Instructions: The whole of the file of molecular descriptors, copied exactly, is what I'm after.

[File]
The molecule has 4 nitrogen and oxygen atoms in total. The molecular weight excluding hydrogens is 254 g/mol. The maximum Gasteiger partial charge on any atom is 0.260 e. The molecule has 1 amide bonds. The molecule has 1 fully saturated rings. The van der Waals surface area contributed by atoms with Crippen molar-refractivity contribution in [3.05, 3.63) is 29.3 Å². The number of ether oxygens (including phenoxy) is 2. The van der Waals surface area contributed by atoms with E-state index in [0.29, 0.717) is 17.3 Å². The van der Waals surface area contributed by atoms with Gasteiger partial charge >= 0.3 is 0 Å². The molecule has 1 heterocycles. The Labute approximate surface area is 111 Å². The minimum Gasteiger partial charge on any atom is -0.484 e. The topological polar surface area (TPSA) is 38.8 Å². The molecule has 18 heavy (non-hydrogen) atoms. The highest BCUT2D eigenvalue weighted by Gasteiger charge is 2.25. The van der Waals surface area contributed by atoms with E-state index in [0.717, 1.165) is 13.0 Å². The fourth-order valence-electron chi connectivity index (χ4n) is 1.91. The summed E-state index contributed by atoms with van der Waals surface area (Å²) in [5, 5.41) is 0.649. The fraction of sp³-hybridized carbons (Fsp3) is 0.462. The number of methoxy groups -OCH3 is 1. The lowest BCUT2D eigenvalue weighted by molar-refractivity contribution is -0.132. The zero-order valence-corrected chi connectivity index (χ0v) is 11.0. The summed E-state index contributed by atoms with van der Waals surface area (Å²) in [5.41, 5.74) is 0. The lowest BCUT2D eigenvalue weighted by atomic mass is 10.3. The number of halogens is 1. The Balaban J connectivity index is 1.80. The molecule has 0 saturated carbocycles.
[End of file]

The molecule has 4 nitrogen and oxygen atoms in total. The molecular weight excluding hydrogens is 254 g/mol. The maximum Gasteiger partial charge on any atom is 0.260 e. The molecule has 1 amide bonds. The molecule has 1 fully saturated rings. The van der Waals surface area contributed by atoms with Crippen molar-refractivity contribution in [3.05, 3.63) is 29.3 Å². The number of ether oxygens (including phenoxy) is 2. The van der Waals surface area contributed by atoms with E-state index in [0.29, 0.717) is 17.3 Å². The van der Waals surface area contributed by atoms with Gasteiger partial charge >= 0.3 is 0 Å². The molecule has 1 heterocycles. The Labute approximate surface area is 111 Å². The minimum Gasteiger partial charge on any atom is -0.484 e. The topological polar surface area (TPSA) is 38.8 Å². The molecule has 18 heavy (non-hydrogen) atoms. The highest BCUT2D eigenvalue weighted by Gasteiger charge is 2.25. The van der Waals surface area contributed by atoms with E-state index in [0.717, 1.165) is 13.0 Å². The fourth-order valence-electron chi connectivity index (χ4n) is 1.91. The summed E-state index contributed by atoms with van der Waals surface area (Å²) in [5, 5.41) is 0.649. The fraction of sp³-hybridized carbons (Fsp3) is 0.462. The number of methoxy groups -OCH3 is 1. The lowest BCUT2D eigenvalue weighted by molar-refractivity contribution is -0.132. The zero-order valence-corrected chi connectivity index (χ0v) is 11.0. The summed E-state index contributed by atoms with van der Waals surface area (Å²) in [5.41, 5.74) is 0. The lowest BCUT2D eigenvalue weighted by atomic mass is 10.3. The number of halogens is 1. The Balaban J connectivity index is 1.80. The molecule has 0 saturated carbocycles.